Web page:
Dr. Leana Wen, Baltimore City Health Commissioner explains decision to offer birth control in city school health centers.
A decades-old practice of dispensing birth control to students in Baltimore is generating new debate as schools are again offering a long-acting hormone implant as an option.
After Baltimore schools became the first in the nation to provide Norplant to students more than 20 years ago, city leaders say they continue to be pioneers in adolescent reproductive health. The school birth control program now offers an array of contraceptives and has been credited with reducing the city's teen pregnancy rates to a record low.
But the ability of city students to obtain contraceptives on their way to class — including condoms, birth control pills and the morning-after pill — remains controversial.
This school year, the city began offering the hormone implant Nexplanon, which is implanted under the skin and lasts up to three years. Such an option hasn't been available since Norplant was taken out of schools several years ago amid public controversy and lawsuits over its side effects.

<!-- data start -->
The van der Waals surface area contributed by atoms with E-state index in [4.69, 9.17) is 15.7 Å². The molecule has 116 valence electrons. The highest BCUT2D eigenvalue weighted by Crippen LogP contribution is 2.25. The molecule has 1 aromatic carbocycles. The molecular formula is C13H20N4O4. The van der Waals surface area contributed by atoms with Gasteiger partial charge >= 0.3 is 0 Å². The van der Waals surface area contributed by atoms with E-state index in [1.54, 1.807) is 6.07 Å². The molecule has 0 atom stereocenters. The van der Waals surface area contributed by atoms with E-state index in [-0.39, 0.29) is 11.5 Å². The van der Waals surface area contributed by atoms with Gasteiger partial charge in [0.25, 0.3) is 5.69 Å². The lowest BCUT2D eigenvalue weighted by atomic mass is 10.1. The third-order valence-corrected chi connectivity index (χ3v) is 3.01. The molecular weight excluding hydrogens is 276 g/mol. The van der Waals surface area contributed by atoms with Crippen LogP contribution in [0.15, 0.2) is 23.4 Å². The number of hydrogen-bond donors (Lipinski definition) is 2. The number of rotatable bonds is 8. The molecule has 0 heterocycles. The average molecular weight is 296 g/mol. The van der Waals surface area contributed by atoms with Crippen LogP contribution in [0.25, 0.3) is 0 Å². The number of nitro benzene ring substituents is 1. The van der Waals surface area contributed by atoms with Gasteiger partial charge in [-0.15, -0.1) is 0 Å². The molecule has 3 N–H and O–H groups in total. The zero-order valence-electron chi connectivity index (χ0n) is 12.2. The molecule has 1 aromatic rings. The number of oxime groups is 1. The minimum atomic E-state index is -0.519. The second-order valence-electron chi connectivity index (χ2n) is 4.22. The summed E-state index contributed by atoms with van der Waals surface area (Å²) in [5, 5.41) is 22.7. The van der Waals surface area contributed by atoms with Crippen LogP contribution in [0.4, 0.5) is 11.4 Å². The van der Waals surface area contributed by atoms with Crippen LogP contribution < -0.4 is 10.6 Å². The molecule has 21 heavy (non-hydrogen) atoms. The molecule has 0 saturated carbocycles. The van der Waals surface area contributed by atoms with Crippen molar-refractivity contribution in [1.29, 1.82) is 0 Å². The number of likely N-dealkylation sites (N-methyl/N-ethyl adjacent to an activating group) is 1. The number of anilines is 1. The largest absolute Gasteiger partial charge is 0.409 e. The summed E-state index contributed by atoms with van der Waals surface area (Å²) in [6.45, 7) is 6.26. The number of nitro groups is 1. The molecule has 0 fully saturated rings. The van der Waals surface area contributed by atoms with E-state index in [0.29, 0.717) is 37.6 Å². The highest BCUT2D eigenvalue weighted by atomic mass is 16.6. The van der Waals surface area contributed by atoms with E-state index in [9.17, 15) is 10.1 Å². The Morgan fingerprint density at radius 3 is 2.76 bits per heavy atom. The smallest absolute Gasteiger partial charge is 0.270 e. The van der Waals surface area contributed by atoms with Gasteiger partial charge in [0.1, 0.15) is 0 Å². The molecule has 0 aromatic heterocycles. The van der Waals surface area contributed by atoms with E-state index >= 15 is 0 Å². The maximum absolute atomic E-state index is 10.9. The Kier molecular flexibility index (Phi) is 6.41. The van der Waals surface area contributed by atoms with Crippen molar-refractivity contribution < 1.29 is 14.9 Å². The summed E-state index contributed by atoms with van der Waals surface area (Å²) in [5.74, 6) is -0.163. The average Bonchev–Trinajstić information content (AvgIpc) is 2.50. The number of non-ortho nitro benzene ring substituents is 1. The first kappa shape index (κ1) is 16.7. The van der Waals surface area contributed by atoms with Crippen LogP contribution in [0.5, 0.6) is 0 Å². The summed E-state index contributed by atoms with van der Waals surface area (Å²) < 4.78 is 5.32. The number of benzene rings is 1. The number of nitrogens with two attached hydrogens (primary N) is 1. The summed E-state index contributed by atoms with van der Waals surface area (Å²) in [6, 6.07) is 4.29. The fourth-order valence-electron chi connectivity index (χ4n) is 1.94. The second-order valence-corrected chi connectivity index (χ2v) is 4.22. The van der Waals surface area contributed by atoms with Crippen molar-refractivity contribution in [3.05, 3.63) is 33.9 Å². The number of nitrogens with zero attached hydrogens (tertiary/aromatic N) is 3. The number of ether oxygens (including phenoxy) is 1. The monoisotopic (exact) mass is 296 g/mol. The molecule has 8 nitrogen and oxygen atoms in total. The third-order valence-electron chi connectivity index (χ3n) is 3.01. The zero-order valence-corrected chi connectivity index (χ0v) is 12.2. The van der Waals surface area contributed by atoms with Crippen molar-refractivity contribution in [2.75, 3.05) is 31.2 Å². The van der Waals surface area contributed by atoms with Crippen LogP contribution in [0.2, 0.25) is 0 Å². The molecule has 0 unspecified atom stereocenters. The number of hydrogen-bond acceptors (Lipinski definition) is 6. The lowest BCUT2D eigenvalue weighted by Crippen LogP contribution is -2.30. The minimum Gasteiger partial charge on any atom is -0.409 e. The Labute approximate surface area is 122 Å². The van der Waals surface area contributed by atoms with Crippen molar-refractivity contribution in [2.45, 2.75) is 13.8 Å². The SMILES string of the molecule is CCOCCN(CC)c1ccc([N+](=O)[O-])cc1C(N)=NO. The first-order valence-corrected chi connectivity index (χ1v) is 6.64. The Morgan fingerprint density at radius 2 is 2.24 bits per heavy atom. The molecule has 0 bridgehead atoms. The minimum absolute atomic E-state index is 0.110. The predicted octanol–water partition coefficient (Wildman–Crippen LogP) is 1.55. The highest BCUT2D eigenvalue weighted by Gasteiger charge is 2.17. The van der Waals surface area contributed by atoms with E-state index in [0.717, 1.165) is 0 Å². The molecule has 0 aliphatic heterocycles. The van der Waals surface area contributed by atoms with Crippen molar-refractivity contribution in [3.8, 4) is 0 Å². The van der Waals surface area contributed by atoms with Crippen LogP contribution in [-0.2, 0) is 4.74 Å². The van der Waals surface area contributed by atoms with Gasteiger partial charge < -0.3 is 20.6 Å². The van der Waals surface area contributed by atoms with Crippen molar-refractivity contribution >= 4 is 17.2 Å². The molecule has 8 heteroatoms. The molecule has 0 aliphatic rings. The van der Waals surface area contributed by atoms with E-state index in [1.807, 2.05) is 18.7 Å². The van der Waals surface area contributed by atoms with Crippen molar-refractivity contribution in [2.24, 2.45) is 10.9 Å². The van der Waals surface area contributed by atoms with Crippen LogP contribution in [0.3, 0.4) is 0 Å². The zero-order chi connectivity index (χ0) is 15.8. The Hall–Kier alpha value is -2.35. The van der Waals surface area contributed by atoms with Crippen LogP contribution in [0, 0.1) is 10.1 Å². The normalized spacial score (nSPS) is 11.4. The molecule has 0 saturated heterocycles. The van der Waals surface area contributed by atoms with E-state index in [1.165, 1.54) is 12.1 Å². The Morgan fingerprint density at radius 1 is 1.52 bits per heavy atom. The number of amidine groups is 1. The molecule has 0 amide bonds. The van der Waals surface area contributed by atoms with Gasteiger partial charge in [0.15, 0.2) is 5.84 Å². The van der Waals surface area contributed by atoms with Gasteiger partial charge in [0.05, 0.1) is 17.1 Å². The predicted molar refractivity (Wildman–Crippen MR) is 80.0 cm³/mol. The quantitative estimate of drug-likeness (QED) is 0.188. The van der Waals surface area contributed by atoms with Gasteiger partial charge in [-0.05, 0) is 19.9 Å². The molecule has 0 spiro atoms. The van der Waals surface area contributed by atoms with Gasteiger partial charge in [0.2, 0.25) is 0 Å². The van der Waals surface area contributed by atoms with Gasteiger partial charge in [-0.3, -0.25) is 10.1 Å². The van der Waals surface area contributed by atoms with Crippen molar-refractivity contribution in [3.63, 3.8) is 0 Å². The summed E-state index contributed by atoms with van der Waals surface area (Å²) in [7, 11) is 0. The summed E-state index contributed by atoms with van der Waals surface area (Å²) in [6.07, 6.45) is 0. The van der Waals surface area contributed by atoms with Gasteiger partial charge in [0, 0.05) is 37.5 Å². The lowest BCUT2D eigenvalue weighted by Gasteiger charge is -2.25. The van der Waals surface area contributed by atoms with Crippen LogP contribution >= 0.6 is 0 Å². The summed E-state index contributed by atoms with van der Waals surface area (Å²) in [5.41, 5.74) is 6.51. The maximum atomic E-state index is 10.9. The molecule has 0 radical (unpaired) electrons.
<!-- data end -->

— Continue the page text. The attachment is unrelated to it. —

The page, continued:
Eight health centers in city schools that are run by the Baltimore City Health Department offer birth control to students in elementary through high school, though no grade-schoolers and only a handful of middle-schoolers obtained contraceptives through the program this school year. By state law, students don't need parental consent to obtain contraceptives, no matter their age.
Baltimore City Health Commissioner Dr. Leana Wen said student access to birth control helped to cut the city's teenage pregnancy rate by one-third from 2009 to 2014. Wen said that providing access to contraceptives is part of comprehensive reproductive education.
"You can give people all of the education you want, but unless they can access the treatment, where they are, in their schools, in their communities, then we're not really giving people much of a choice at all," Wen said. "It's not education to just say, 'Teen pregnancy is a problem.'"